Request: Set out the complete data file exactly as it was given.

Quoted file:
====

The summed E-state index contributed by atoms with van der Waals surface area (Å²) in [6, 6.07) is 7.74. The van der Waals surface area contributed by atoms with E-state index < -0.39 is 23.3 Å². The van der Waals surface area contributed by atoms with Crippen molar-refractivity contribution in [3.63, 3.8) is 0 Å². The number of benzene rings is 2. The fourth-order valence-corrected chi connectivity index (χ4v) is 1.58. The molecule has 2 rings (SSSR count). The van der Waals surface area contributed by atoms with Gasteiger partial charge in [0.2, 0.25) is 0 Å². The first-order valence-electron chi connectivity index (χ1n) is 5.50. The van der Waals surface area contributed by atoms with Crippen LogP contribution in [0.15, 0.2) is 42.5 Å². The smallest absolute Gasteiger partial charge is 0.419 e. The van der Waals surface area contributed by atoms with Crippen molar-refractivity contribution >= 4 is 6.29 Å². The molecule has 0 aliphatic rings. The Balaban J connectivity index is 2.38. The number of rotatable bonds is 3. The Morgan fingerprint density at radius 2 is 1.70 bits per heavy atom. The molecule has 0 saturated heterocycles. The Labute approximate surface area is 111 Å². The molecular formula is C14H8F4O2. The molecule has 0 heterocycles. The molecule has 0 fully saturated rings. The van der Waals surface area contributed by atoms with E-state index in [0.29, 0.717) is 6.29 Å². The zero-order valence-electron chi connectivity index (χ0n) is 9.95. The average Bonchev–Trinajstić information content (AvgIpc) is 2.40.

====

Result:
The summed E-state index contributed by atoms with van der Waals surface area (Å²) in [6, 6.07) is 7.74. The van der Waals surface area contributed by atoms with E-state index < -0.39 is 23.3 Å². The van der Waals surface area contributed by atoms with Crippen molar-refractivity contribution in [3.63, 3.8) is 0 Å². The number of benzene rings is 2. The fourth-order valence-corrected chi connectivity index (χ4v) is 1.58. The molecule has 2 rings (SSSR count). The van der Waals surface area contributed by atoms with Gasteiger partial charge in [0.2, 0.25) is 0 Å². The first-order valence-electron chi connectivity index (χ1n) is 5.50. The van der Waals surface area contributed by atoms with Crippen LogP contribution in [0.15, 0.2) is 42.5 Å². The smallest absolute Gasteiger partial charge is 0.419 e. The van der Waals surface area contributed by atoms with Crippen molar-refractivity contribution >= 4 is 6.29 Å². The molecule has 0 aliphatic rings. The Balaban J connectivity index is 2.38. The number of rotatable bonds is 3. The Morgan fingerprint density at radius 2 is 1.70 bits per heavy atom. The molecule has 0 saturated heterocycles. The Labute approximate surface area is 111 Å². The molecular formula is C14H8F4O2. The molecule has 0 heterocycles. The molecule has 0 fully saturated rings. The van der Waals surface area contributed by atoms with E-state index in [0.29, 0.717) is 6.29 Å². The zero-order valence-electron chi connectivity index (χ0n) is 9.95. The average Bonchev–Trinajstić information content (AvgIpc) is 2.40.